Further analysis of the data by menopausal status showed that premenopausal women with a higher total vitamin A intake had a lower oestrogen-positive breast cancer risk. Notably, women with the highest total vitamin A intakes had a 40% lower risk of oestrogen-positive breast cancer than women with the lowest intakes. 

And when the researchers assessed the vitamin A subtypes individually, they found that women with the highest intakes of beta-carotene and lutein had a 30% and 27% lower risk of oestrogen-positive breast cancer, respectively than women with the lowest intakes. There was insufficient data to assess retinol’s effect. 

“Our results that the highest quintile of dietary beta-carotene intake was associated with a 30% lower risk of oestrogen receptor-positive breast cancer among premenopausal women compared with the lowest quintile of intake are consistent with previous findings that utilised dietary intake measurements. Among carotenoids, beta-carotene is consistently observed to be associated with breast cancer risks, and our study strengthens the evidence by adding data from Black women,” the researchers wrote. 

Notably, there was no link between total vitamin A intake and oestrogen-positive breast cancer risk in postmenopausal women. And irrespective of menopausal status, there was no significant link between total vitamin A intake and the risk of oestrogen-negative breast cancer. 

Finally, multivitamin supplements intake did not influence breast cancer risk since the researchers found that regardless of multivitamin use, women with higher total vitamin A, beta-carotene and lutein had a lower oestrogen-positive breast cancer risk.

Study limitations were the use of food frequency questionnaires and the inability to assess the participants’ blood concentrations of retinol and carotenoids.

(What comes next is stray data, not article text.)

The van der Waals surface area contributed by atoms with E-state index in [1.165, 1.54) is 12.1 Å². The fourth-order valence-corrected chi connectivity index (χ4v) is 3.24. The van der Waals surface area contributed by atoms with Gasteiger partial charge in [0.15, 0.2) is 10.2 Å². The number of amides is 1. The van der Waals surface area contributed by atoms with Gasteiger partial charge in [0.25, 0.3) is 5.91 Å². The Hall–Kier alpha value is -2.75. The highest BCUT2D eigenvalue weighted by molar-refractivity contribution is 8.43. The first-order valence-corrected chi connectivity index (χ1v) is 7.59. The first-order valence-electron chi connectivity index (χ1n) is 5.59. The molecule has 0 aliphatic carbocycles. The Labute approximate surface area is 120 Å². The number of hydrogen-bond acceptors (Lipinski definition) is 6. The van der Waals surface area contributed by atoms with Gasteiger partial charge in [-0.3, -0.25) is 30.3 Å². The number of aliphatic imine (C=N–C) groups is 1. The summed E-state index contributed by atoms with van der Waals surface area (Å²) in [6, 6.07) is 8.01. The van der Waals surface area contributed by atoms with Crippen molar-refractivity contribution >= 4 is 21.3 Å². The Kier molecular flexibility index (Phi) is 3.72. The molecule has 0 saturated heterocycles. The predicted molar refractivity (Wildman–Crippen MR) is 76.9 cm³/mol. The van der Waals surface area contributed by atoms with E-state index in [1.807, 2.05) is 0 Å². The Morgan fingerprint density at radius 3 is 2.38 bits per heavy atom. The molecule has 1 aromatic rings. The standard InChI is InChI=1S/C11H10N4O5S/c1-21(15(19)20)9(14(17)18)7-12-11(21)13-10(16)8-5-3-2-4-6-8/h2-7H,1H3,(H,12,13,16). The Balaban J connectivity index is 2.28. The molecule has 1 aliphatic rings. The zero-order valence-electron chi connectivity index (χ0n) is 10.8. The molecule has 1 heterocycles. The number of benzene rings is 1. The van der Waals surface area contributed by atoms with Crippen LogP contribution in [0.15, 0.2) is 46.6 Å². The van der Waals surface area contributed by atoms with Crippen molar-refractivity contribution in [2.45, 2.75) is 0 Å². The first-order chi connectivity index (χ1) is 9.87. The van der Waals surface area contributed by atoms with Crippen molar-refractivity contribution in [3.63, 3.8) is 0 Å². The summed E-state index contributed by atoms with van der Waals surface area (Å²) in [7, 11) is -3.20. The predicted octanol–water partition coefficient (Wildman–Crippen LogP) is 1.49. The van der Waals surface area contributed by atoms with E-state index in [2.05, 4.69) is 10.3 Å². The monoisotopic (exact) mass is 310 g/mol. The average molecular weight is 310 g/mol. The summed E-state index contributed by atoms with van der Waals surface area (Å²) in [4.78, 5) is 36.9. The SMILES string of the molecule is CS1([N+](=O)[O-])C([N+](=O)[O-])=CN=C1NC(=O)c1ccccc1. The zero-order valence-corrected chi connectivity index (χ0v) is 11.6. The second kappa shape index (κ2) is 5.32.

“Data from the AMBER Consortium show an inverse association of dietary intake of vitamin A, including carotenoids, with oestrogen-receptor positive breast cancer risks among premenopausal Black women,” the researchers concluded. 

However, more research is needed to determine why the associations between vitamin A intake and oestrogen receptor-positive breast cancer risk is limited to premenopausal women.

A Nutritionist’s Perspective – What this study means for you? 

Eating foods rich in vitamin A, particularly beta-carotene, may lower your risk of oestrogen-positive breast cancer if you’re a premenopausal woman. Beta carotene is rich in orange-coloured fruits and vegetables, including carrots, pumpkin, butternut squash, mangoes and apricots. 

Autumn is the perfect season for orange foods so ensure you eat as many of them as possible. Remember that overconsuming beta-carotene can cause orange skin, so enjoy them in moderation.

This study found that taking multivitamin supplements were not necessarily beneficial for lowering breast cancer risk. Rather than taking unnecessary supplements, focus on eating a wide range of whole, natural foods. Supplements are only necessary if recommended by a health professional. Please seek advice before using them and only use them as recommended.